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A correlation between the level of phenolic compounds and the antioxidant capacity in cooked-with-rice and vegetable soybean (Glycine max L.) varieties


This study was undertaken to determine the content of phenolic compounds contained in embryo, cotyledon and seed coat of nine soybean (Glycine max L.) varieties. The 1,1-diphenyl-2-picrylhydrazyl (DPPH) free radical scavenging activity was also measured to determine the correlation between the level of phenolic compounds and antioxidant capacity. A total of 10 anthocyanin constituents and 21 phenolic compounds was detected and quantified. In all nine varieties, the seed coat and cotyledon had the highest and lowest levels of phenolic compounds and anthocyanins, respectively despite the fact that all of them showed a wide variation in total amounts of phenolic compounds and anthocyanins in seed coat, embryo, and cotyledon. The seed coat tissue, but not other seed parts, showed a strong correlation between the seed coat color and the content of both phenolic compounds and anthocyanins. The brown and black soybean seed coat contained much higher levels of phenolic compounds and anthocyanins in seed coat tissue than the yellow or green coat soybean. Among the individual phenolic compounds, syringic acid (214 μg g−1) and chlorogenic acid (31 μg g−1) were highest in seed coat and embryo, respectively. Myricetin was highest both in whole seed (16.7 μg g−1) and cotyledon (16.0 μg g−1), being equivalent to 20 and 30% of total phenolic compounds, respectively. Among the 10 anthocyanins, cyanidin-3-glucoside was found to accumulate at the highest level in the seed coat (1783 μg g−1), whole seed (106 μg g−1) and embryo (0.35 μg g−1), which correspond to 95, 96, and 40% of the total anthocyanin contents, respectively. The cotyledon accumulated pelargonidin-3-glucoside (0.39 μg g−1) at the highest level that is equivalent to 62% of total anthocyanin contents. DPPH activity was found to have a strong correlation (***probability < 0.001) with phenolic compounds (0.67***) and anthocyanins (0.70***).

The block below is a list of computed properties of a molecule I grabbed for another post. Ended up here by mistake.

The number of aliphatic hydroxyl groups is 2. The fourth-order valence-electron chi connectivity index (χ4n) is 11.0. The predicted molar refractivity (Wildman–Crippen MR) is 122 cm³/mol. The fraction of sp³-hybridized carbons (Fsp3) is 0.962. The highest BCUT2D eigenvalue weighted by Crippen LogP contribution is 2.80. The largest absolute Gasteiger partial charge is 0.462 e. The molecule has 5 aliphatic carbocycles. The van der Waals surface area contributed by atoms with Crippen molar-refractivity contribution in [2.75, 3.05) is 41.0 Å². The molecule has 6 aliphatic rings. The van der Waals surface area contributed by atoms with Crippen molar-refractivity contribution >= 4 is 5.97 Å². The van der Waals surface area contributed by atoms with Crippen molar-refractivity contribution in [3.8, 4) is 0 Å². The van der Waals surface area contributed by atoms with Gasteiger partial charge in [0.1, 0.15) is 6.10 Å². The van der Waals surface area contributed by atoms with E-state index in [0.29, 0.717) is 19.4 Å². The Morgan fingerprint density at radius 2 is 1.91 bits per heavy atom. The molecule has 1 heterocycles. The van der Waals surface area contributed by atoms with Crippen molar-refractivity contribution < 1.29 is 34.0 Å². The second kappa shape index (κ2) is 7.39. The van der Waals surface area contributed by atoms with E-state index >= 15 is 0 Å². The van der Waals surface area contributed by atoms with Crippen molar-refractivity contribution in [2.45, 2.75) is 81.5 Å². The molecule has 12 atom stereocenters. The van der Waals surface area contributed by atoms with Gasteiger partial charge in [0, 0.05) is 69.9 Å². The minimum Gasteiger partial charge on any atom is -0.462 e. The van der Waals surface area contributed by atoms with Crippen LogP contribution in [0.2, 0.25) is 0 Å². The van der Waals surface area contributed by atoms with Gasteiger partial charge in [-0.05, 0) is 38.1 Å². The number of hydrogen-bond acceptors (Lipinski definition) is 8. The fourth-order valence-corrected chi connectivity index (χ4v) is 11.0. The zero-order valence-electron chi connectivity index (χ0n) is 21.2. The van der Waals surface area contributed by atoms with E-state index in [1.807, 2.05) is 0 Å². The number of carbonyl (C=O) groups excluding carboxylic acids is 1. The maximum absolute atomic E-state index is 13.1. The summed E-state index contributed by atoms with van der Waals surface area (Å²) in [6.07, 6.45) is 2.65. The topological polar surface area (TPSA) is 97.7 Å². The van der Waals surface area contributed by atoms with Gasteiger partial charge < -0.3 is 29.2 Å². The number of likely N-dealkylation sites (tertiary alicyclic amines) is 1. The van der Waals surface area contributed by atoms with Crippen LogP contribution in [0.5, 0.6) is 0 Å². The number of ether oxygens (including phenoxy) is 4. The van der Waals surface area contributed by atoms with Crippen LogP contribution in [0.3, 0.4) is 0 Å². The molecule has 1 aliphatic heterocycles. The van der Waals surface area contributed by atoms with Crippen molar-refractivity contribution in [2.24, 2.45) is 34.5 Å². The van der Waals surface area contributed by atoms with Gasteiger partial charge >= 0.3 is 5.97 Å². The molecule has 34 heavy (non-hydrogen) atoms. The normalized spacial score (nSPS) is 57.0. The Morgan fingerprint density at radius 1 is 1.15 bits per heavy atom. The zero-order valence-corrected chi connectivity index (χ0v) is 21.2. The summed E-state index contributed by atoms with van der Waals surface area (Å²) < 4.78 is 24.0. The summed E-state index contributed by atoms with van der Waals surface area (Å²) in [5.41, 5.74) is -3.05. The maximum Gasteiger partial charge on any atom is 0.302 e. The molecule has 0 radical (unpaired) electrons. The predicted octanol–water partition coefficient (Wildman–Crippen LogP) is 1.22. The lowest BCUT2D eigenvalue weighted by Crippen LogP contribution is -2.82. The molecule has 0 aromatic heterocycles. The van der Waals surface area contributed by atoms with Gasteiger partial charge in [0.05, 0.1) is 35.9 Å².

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This study was supported by technology development program for Agriculture and Forestry, Ministry of Agriculture and Forestry, Rep. of Korea.

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Correspondence to I. M. Chung.

Additional information

J. A. Kim, W. S. Jung, and S. C. Chun are equally contributed to this work.

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Kim, J.A., Jung, W.S., Chun, S.C. et al. A correlation between the level of phenolic compounds and the antioxidant capacity in cooked-with-rice and vegetable soybean (Glycine max L.) varieties. Eur Food Res Technol 224, 259–270 (2006).

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  • Soybean
  • Phenolic compounds
  • Anthocyanins
  • Cooked-with-rice
  • Vegetable soybean
  • HPLC